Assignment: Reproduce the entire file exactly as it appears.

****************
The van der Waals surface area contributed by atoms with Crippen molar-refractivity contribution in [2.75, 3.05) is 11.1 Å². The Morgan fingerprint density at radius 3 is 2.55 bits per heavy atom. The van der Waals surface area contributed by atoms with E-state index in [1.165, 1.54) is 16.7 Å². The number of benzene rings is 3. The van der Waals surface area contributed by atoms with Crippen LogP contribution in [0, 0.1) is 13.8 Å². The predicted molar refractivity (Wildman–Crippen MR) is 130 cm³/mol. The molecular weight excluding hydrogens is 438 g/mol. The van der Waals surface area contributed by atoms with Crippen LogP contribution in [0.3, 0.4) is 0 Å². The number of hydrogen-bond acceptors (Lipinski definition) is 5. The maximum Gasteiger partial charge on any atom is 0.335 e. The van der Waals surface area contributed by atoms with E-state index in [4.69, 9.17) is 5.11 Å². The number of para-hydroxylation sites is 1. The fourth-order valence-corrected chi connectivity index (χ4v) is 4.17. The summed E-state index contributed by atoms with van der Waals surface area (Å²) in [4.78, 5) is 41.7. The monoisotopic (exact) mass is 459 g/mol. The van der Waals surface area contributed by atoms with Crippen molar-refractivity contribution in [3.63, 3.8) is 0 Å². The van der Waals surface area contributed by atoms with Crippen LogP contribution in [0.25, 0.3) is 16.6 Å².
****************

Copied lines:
The van der Waals surface area contributed by atoms with Crippen molar-refractivity contribution in [2.75, 3.05) is 11.1 Å². The Morgan fingerprint density at radius 3 is 2.55 bits per heavy atom. The van der Waals surface area contributed by atoms with E-state index in [1.165, 1.54) is 16.7 Å². The number of benzene rings is 3. The van der Waals surface area contributed by atoms with Crippen LogP contribution in [0, 0.1) is 13.8 Å². The predicted molar refractivity (Wildman–Crippen MR) is 130 cm³/mol. The molecular weight excluding hydrogens is 438 g/mol. The van der Waals surface area contributed by atoms with Crippen LogP contribution in [0.3, 0.4) is 0 Å². The number of hydrogen-bond acceptors (Lipinski definition) is 5. The maximum Gasteiger partial charge on any atom is 0.335 e. The van der Waals surface area contributed by atoms with E-state index in [4.69, 9.17) is 5.11 Å². The number of para-hydroxylation sites is 1. The fourth-order valence-corrected chi connectivity index (χ4v) is 4.17. The summed E-state index contributed by atoms with van der Waals surface area (Å²) in [4.78, 5) is 41.7. The monoisotopic (exact) mass is 459 g/mol. The van der Waals surface area contributed by atoms with Crippen molar-refractivity contribution in [3.63, 3.8) is 0 Å². The van der Waals surface area contributed by atoms with Crippen LogP contribution in [0.25, 0.3) is 16.6 Å².